Boy, I made this list of things to talk about but I don’t really feel like looking at it, so maybe if you feel comfortable enough to ask some questions, I’d be happy to answer them, the best I can. Does anybody want to put something in to the air?
What is happening on the saxophone solo for Funky Sea, Funky Dew on the album Heavy Metal Bebop? (10:00)
What was happening was that I was playing electric saxophone and at that time I was using a real cheap effect. Cheap thrills. There really wasn’t much I could use in terms of electric things, times have changed quite a bit now, but at that time I think it was called a frequency analyzer, and it cost $40 or something like that and I push a little button. I found a good use for it, it was kind of limited but I found a couple things that I could do that enabled me to play chords and play along with it and I think I was using an envelope follower and some other things. I say they’re cheap gimmicks but the trick is figuring out how to use them so they sound good. Thank you.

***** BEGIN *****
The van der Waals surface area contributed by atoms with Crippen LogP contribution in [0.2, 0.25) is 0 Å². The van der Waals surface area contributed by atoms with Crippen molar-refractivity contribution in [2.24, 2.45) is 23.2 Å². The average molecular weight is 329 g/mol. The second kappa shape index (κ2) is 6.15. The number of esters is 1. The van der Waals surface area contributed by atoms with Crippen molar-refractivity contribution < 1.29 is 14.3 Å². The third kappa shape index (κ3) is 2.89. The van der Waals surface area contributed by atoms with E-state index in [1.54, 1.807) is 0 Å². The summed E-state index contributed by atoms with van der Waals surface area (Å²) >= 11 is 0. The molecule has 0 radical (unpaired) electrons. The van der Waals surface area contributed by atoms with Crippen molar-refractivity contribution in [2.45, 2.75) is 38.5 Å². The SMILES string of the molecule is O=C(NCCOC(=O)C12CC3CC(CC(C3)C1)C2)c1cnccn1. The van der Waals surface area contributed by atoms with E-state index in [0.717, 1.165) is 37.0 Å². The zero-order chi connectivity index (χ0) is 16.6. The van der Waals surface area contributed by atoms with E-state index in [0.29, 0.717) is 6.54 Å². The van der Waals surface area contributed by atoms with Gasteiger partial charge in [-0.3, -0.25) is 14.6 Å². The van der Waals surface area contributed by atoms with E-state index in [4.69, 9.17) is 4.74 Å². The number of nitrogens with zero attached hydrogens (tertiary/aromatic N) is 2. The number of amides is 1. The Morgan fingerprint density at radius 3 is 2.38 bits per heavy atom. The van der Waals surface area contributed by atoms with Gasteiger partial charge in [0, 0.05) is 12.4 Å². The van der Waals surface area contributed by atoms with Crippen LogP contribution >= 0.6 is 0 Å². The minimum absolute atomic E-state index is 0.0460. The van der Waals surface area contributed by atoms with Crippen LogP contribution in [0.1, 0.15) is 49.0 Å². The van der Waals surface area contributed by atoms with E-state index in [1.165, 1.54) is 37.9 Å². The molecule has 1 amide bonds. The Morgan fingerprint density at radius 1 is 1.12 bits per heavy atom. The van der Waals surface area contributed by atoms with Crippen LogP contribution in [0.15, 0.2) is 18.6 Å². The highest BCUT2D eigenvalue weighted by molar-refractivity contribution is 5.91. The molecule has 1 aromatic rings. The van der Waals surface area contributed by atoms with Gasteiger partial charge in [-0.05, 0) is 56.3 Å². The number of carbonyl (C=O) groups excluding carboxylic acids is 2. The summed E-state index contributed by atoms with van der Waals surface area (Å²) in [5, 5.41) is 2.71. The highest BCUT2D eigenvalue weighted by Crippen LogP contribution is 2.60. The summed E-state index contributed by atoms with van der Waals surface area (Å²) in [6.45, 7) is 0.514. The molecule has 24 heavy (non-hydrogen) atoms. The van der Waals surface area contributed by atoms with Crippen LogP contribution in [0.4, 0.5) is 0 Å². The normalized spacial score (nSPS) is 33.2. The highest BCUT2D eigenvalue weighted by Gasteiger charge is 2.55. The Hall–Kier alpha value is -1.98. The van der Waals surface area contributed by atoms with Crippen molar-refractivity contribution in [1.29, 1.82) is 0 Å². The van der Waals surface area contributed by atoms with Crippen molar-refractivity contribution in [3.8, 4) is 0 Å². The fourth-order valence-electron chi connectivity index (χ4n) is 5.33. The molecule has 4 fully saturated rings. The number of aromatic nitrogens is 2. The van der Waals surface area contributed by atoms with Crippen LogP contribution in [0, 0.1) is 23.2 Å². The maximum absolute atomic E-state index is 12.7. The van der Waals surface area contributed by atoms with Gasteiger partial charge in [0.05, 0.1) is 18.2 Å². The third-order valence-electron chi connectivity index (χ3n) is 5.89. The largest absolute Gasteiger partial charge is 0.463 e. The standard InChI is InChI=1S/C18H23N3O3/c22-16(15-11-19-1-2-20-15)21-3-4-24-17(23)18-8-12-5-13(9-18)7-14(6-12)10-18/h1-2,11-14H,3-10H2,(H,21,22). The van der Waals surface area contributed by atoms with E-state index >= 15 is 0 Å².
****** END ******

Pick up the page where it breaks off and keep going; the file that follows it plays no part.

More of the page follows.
You say you listened to a lot of guitar players, how come? (11:08)
The question is: why did I listen to guitar players? I did because I liked the way they played. But seriously, pretty much my playing is generally mimicking other things that I’ve heard. I’m not tremendously original, I listen to things, I learn them or I hear them enough and then they get in to my psyche and then I distort the hell out of them. What I was doing then, I was very excited by guitar players, particularly around the beginning, late 60s and early 70s it was just a whole excitement happening on the instrument, the way they bent notes and the way they played the blues. And I really liked what they were doing so I figured out weird fingerings on the saxophone to emulate the way they would bend notesx and try to get in between the major and the minor 3rd.
Thoughts on Transcribing (12:28)